Statutory Duties And Functions
This system hindered port development and curtailed operational efficiency. The ports became less competitive and a conduit to drain the meager national resources.
In an attempt to change this trend, the activities of the Authority (NPA) were commercialized and offered greater autonomy in accordance with the recommendation of the Technical Committee on Privatization and Commercialization. However this could not bring the expected improvement because of the public service bureaucracy and interference. It was later revised to the initial status.
In an effort to reposition and enhance the national economy, the Federal Government embarked on various reform initiatives in the public sector, which includes the maritime sub-sector. This initiative was to foster an economy that is responsive, robust, private sector oriented and in line with the international best practices.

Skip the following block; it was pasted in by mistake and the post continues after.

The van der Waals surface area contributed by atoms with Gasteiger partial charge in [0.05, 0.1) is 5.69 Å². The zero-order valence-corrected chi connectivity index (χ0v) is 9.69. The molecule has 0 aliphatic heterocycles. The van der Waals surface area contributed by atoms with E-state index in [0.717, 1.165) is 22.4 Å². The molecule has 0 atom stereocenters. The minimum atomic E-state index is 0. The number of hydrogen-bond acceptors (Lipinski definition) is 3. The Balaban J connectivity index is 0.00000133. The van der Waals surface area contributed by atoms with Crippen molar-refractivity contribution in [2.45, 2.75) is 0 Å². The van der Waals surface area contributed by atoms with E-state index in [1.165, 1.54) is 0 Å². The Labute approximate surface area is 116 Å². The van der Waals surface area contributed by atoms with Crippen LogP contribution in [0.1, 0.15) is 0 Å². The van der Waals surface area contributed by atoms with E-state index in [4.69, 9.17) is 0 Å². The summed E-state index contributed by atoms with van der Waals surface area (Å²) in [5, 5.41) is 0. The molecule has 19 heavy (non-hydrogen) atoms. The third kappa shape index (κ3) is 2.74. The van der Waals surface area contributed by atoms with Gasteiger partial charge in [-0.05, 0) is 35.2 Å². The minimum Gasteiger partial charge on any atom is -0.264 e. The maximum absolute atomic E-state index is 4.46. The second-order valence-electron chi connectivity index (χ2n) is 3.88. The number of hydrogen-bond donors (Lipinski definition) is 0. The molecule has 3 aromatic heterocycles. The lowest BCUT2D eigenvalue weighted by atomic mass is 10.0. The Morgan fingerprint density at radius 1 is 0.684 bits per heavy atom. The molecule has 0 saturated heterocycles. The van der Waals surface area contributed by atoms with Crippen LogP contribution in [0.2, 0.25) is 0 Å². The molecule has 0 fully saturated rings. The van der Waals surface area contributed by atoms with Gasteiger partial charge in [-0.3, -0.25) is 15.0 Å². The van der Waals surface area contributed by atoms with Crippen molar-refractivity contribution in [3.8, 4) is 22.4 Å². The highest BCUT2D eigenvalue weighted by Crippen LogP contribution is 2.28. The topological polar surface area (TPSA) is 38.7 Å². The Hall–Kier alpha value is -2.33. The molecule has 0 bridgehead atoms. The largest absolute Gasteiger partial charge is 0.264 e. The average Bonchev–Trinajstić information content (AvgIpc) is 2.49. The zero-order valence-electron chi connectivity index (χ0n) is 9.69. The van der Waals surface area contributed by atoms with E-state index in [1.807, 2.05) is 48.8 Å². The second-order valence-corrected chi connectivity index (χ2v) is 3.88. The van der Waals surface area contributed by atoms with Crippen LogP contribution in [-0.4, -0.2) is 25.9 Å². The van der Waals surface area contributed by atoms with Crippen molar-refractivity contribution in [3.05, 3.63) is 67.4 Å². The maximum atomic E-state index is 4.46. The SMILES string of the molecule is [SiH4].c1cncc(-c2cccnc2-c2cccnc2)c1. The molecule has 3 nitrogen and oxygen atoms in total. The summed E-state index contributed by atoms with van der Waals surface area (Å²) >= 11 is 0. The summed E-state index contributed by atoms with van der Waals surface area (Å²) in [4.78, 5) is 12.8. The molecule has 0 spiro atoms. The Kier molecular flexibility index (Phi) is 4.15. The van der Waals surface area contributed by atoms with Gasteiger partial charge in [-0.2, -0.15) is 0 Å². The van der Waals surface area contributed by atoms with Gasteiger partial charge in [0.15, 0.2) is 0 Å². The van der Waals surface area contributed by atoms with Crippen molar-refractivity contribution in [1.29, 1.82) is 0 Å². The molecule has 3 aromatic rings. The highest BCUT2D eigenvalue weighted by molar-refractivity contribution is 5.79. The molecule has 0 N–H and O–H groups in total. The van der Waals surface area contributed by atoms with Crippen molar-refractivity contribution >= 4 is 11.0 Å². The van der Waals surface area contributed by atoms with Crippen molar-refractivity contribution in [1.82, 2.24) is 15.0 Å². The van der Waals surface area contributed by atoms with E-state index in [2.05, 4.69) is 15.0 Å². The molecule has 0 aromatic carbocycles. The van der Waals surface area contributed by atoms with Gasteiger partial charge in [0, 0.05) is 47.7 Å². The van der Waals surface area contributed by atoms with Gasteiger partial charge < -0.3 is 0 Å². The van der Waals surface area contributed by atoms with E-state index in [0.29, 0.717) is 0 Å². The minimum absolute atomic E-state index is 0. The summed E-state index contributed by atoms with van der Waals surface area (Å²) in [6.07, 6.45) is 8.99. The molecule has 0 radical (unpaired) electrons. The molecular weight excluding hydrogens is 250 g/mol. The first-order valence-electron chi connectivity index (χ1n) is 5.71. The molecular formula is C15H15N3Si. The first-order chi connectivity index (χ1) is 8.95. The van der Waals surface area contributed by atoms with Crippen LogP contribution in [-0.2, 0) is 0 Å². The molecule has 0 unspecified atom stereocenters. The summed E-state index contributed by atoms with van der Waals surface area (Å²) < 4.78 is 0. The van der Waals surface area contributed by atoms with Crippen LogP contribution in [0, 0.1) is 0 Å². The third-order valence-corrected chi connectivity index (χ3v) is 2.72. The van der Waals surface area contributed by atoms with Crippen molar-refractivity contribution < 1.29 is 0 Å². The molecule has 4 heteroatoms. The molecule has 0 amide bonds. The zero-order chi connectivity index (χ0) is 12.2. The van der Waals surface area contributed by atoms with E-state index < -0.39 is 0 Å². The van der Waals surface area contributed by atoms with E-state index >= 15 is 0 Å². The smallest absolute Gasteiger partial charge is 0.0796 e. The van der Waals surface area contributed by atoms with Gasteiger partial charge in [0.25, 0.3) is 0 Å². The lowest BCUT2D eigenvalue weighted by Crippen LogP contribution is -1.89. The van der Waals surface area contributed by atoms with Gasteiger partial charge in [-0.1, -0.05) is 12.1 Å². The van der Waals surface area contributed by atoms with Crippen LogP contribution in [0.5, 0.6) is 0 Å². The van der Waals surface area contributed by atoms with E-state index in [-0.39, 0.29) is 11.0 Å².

In line with the reform programme, the transactions commenced with the advertisement for Expression of Interest EOIs on the 3rd of December 2003 by the National Council on Privatization with the Bureau of Public Enterprises acting as the transaction agent. A total of 110 EOIs were harvested out of which 94 were pre-qualified.
Pre-bid conferences, Data room and physical due diligence were also done and request for proposals sent out to bidders.
Technical bids were submitted and evaluated and financial offers also opened to determine the successful bidders.
All the successful bidders negotiated their concession agreements with a public sector team made up of Nigerian Ports Authority and the Bureau of Public Enterprises. Successfully negotiated agreements were signed and transaction programmes initiated preparatory to handing over.
Under this new arrangement , the Authority ceded some of her functions and responsibilities as enumerated below:
Nigerian Ports Authority:
Federal Ministry of Transportation: